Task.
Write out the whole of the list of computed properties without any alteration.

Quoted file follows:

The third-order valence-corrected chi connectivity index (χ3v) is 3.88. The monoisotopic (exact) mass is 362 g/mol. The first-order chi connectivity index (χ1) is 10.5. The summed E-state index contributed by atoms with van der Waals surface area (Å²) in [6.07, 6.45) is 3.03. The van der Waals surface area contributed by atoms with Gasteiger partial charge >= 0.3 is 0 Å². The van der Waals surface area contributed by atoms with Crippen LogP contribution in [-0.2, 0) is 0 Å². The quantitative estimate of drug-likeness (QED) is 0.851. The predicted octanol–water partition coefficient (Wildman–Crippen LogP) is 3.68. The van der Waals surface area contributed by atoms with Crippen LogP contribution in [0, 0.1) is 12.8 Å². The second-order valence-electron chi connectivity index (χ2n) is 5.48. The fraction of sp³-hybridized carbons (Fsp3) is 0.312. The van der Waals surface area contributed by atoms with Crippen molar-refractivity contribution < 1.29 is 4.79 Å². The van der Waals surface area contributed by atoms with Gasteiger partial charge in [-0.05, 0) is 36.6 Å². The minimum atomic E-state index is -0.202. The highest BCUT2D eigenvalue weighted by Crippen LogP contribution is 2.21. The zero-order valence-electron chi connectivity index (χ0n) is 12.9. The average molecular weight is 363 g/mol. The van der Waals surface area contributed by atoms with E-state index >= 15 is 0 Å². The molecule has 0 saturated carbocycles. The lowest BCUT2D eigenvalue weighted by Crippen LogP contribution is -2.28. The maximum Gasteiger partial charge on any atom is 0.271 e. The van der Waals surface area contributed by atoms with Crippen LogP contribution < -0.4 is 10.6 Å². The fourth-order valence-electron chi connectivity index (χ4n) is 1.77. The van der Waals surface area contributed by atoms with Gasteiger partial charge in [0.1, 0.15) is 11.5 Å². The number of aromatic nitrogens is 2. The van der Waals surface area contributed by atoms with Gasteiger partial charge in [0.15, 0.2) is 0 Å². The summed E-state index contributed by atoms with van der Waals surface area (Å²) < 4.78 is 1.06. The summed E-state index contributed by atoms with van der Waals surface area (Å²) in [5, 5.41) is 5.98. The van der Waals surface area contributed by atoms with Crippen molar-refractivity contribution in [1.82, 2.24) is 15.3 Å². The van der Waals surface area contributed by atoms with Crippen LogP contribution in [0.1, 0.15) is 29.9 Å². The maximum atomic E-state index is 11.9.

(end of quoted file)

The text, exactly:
The third-order valence-corrected chi connectivity index (χ3v) is 3.88. The monoisotopic (exact) mass is 362 g/mol. The first-order chi connectivity index (χ1) is 10.5. The summed E-state index contributed by atoms with van der Waals surface area (Å²) in [6.07, 6.45) is 3.03. The van der Waals surface area contributed by atoms with Gasteiger partial charge >= 0.3 is 0 Å². The van der Waals surface area contributed by atoms with Crippen LogP contribution in [-0.2, 0) is 0 Å². The quantitative estimate of drug-likeness (QED) is 0.851. The predicted octanol–water partition coefficient (Wildman–Crippen LogP) is 3.68. The van der Waals surface area contributed by atoms with Crippen LogP contribution in [0, 0.1) is 12.8 Å². The second-order valence-electron chi connectivity index (χ2n) is 5.48. The fraction of sp³-hybridized carbons (Fsp3) is 0.312. The van der Waals surface area contributed by atoms with Crippen molar-refractivity contribution < 1.29 is 4.79 Å². The van der Waals surface area contributed by atoms with Gasteiger partial charge in [-0.05, 0) is 36.6 Å². The minimum atomic E-state index is -0.202. The highest BCUT2D eigenvalue weighted by Crippen LogP contribution is 2.21. The zero-order valence-electron chi connectivity index (χ0n) is 12.9. The average molecular weight is 363 g/mol. The van der Waals surface area contributed by atoms with E-state index >= 15 is 0 Å². The molecule has 0 saturated carbocycles. The lowest BCUT2D eigenvalue weighted by Crippen LogP contribution is -2.28. The maximum Gasteiger partial charge on any atom is 0.271 e. The van der Waals surface area contributed by atoms with Crippen LogP contribution < -0.4 is 10.6 Å². The fourth-order valence-electron chi connectivity index (χ4n) is 1.77. The van der Waals surface area contributed by atoms with Gasteiger partial charge in [0.1, 0.15) is 11.5 Å². The number of aromatic nitrogens is 2. The van der Waals surface area contributed by atoms with Gasteiger partial charge in [0.15, 0.2) is 0 Å². The summed E-state index contributed by atoms with van der Waals surface area (Å²) < 4.78 is 1.06. The summed E-state index contributed by atoms with van der Waals surface area (Å²) in [5, 5.41) is 5.98. The van der Waals surface area contributed by atoms with Crippen molar-refractivity contribution in [1.82, 2.24) is 15.3 Å². The van der Waals surface area contributed by atoms with Crippen LogP contribution in [0.1, 0.15) is 29.9 Å². The maximum atomic E-state index is 11.9.